Bibliodyssey: September

This month has, I have to confess, been rather a failure on the ‘reading a whole book to the end’ front. I’ve spent a lot of it recovering from the flue, which has involved a certain amount of exhaustion and book-skipping. I’ve also been doing something every weekend – a writing course, a teacher training course, a bicycle weekend, a D&D campaign – which has somewhat decimated reading time.

I did, however, buy plenty of books and read parts of several, and also return to research ahead of the new academic year, so I do at least have things to blog about.

Books looked-at-in-a-reading-way: The Penguin Dictionary of Literary Terms and Literary Theory*, The Penguin Dictionary of Critical Theory*, Pyramids, Nigella Lawson’s How to Eat, H. G. Wells’ The Door in the Wall, Rius’ Introducing Marx and just a little bit of Jane Eyre.

September

My return to research meant that I spent a lot of time paging through critical theory, because I’m doing the groundwork for a potential PhD. I’m about to begin my master’s, and while I anticipate that being enjoyable, it’s becoming clear to me that I think a PhD is what I really want to do, and so I want to establish the parameters of my research as early as possible. Throughout my undergrad I found The Penguin Dictionary of Literary Terms and Literary Theory (I have the fourth edition, which was written by J. A. Cuddon and revised from the 1991 third edition by C. E. Preston in 1998) an inexpressibly useful resource, full not only of knowledge but also of insight, clearly and concisely expressed. It has been my starting point for many a research mission, and it is probably the one book I would say that an English Literature student absolutely has to own. (E. M. Forster’s Aspects of the Novel comes a very close second.)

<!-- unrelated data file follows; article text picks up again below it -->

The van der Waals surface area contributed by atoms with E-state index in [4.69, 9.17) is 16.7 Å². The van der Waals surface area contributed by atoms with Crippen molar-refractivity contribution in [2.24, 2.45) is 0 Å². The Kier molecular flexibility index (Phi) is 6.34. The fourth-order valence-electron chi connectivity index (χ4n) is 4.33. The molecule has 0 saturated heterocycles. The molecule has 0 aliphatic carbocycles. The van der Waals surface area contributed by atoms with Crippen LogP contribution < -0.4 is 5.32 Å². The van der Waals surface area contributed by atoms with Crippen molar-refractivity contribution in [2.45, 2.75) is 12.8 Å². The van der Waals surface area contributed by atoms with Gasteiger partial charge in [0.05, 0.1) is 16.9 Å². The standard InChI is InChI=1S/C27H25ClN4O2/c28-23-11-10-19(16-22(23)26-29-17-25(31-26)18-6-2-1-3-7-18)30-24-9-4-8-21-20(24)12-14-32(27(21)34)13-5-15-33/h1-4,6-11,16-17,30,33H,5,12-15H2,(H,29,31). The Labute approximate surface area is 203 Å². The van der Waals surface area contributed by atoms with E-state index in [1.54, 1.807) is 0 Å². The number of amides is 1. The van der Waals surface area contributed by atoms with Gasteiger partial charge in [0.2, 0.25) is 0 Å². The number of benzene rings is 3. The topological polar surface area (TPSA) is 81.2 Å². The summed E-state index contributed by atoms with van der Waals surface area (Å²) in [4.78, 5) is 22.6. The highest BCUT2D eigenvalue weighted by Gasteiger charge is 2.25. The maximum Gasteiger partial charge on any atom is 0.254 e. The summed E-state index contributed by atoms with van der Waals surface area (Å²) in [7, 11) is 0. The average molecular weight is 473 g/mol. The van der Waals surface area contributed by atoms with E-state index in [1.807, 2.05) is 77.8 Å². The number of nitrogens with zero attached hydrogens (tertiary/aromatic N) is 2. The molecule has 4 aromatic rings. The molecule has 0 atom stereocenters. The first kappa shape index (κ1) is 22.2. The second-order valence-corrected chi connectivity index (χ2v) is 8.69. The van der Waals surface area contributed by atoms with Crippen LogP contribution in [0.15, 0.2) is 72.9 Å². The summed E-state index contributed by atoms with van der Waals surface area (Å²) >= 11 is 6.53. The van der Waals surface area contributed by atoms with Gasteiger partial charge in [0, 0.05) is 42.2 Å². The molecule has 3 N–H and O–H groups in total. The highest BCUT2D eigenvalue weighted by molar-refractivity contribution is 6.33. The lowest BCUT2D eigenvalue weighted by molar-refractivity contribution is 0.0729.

In that vein, David Macey’s The Penguin Dictionary of Critical Theory is similarly lucid, easy to access and knowledgeable. I acquired it from a friend, and it became a constant companion during my dissertation (I took photographs of all the pages I wanted before I finally, and somewhat more permanently, borrowed it from him, because there were always more entries that I wanted to read).

These two books meant I’ve been dipping in and out of theory all month, and reading entries and pondering them, rather than reading actual books.

In this vein, I realised during a theoretical discussion with friends that my knowledge of the history of Marxism is disappointingly scant. I’ve stayed away from political philosophy largely because I had so much to already study, I didn’t find it quite interesting enough to drag me away from, say, structuralism, but I’m much more interested now in the way that politics, philosophy and literature are all bound up together. I need to study political thought and ideology in more depth, so I thought I’d start with Marxism, since the conversation I was sparking off was one in which we were expressing discomfort at the way a group of Socialist students were bullying some Conservatives, tearing up their posters and jumping on their tables, because freedom of speech is not an excuse for being such a shit to other people who are still people, no matter how much you disagree with them.